He said that on the day in question he went for a spin with his father. It was not unusual for them to do so and they usually went at around 2pm.
He said that both he and his father used to buy old cars and do them up for resale. That was what they were doing on the day that John Ward died, he said. Tom Ward said he had never been on the road that ran alongside Padraig Nally’s home until October 14, 2004.
Before they arrived at Mr Nally’s yard they had stopped at John Murphy’s house. He said they were looking at an ‘old BMW’ there that they were interested in buying.
When they arrived at Padraig Nally’s house his father said that there was a car parked outside that might be for sale. He reversed the car into the yard and kept the car engine running while his father went around the back of the house to see was there anyone at home.
Padraig Nally came out of his house and he asked Tom Ward who had gone in the back. “When I told him that my father had gone in the back he said ‘he won’t be coming back out’ and he walked in around the back of the house. I saw him go to the shed and take out a gun. I did not see him shoot it but I heard the shot and I panicked and drove out of the yard and up the road towards the lake. I turned and drove back down looking for my father but couldn’t see him. I turned again and drove off and came back again. I called out for my father but there was no reply. I knew there was something wrong at that stage.  I drove off again and I looked in my mirror and I could see Padraig Nally in the middle of the road. He looked up and down the road and ran back into his yard,’’ said Tom Ward.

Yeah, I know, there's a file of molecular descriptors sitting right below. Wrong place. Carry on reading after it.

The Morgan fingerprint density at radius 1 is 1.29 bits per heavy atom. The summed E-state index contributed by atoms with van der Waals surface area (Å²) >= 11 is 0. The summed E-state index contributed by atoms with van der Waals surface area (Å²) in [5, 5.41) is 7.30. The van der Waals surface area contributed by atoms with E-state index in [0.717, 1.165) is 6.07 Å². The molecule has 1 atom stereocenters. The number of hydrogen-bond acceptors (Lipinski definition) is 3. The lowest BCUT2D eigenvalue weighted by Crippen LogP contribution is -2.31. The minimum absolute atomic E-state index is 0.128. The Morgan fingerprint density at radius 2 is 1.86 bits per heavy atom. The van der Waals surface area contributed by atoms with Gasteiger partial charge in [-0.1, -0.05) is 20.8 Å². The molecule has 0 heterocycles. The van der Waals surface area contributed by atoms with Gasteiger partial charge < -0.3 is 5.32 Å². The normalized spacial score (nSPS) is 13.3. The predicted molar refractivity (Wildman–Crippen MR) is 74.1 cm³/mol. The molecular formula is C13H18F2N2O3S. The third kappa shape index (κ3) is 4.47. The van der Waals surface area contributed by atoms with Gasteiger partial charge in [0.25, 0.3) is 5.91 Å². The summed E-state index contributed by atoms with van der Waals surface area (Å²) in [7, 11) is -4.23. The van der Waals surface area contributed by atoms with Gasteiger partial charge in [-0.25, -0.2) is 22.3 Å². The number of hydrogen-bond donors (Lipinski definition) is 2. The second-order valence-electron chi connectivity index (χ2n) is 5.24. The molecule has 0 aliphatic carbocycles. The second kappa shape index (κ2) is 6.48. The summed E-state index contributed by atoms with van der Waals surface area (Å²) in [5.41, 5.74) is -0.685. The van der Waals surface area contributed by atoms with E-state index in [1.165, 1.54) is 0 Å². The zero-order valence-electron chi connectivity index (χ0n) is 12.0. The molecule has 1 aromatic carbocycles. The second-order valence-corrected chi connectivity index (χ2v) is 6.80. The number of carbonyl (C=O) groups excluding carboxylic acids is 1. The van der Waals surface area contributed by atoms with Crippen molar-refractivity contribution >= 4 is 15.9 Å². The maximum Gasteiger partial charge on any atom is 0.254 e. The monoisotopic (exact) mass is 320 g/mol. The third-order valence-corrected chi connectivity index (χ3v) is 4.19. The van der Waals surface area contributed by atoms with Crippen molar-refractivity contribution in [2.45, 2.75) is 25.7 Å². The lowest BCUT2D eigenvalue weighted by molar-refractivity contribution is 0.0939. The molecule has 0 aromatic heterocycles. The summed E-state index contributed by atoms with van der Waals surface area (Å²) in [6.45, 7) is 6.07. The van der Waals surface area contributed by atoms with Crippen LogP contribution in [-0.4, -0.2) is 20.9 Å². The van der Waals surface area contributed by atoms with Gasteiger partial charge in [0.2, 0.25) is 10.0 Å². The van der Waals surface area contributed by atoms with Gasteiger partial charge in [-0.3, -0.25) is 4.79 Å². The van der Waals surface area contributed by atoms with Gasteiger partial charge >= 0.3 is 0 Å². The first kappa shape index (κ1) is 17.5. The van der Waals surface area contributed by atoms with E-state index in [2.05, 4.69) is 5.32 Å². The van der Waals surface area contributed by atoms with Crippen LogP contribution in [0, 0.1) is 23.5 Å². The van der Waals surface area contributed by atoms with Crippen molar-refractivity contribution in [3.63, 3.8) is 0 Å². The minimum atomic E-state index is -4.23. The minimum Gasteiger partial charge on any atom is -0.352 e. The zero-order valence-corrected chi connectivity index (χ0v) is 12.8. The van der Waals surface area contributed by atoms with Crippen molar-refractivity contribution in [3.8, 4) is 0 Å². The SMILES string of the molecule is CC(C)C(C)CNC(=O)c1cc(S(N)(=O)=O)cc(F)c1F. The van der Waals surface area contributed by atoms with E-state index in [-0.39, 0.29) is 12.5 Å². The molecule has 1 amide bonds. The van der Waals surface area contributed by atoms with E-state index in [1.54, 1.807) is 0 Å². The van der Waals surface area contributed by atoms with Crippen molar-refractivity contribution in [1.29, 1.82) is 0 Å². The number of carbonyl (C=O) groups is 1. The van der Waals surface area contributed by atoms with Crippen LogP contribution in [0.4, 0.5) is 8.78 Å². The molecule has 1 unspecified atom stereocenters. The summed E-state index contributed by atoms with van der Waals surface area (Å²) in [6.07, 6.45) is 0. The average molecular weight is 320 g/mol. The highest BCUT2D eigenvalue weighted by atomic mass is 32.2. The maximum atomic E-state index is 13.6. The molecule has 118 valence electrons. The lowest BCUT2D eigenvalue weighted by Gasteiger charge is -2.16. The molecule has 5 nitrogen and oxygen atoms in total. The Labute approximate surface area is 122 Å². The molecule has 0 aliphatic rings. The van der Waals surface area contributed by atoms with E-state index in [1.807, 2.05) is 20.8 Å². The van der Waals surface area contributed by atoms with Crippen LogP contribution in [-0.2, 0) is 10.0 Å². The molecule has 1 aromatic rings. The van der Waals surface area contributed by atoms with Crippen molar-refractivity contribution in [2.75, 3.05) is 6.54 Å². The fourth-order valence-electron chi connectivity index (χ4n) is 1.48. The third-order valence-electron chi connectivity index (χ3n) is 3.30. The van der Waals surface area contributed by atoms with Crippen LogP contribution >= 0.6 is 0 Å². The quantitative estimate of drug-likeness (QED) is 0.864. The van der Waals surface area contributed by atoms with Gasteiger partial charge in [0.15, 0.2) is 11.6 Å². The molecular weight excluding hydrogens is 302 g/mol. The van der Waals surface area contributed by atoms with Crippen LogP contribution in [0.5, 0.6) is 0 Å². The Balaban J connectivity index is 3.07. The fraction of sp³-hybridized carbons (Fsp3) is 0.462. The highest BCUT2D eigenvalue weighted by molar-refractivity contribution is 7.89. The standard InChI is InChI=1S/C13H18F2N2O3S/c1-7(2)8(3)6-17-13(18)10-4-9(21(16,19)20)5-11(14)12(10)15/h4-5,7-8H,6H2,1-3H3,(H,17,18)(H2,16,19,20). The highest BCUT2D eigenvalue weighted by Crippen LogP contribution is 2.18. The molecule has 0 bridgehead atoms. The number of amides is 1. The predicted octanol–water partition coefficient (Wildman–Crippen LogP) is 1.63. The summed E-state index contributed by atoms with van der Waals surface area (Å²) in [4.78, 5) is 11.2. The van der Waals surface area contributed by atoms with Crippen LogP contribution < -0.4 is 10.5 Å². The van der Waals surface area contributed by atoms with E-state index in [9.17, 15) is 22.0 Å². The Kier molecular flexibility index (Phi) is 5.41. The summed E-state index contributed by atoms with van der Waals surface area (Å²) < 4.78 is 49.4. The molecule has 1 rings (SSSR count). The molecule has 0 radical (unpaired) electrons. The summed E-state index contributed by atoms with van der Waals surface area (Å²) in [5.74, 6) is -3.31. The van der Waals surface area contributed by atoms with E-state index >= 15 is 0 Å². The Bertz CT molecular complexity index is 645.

After that Tom Ward drove to the Headford Garda Station and reported the incident. He returned to the scene with the Gardaí and the body of his dead father was discovered. Last week, when concluding his evidence, Tom Ward, said that all he and his family wanted was a ‘fair trial’.

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Prof Cassidy details cause of death


STATE Pathologist, Professor Marie Cassidy (right), confirmed that John ‘Frog’ Ward died from blood loss as a result of a bullet that entered his body through his arm and ended up in his heart. It was the second shot fired from his shotgun by Padraig Nally on the road outside the house. She said the shot was from close range and the trajectory of the shot suggested that the gunman had stood above Mr Ward. Prof Cassidy said that the blunt force trauma to his head, which was caused by the numerous blows he received, was also a factor but the primary cause of death was the shotgun wound to the heart which caused loss of blood.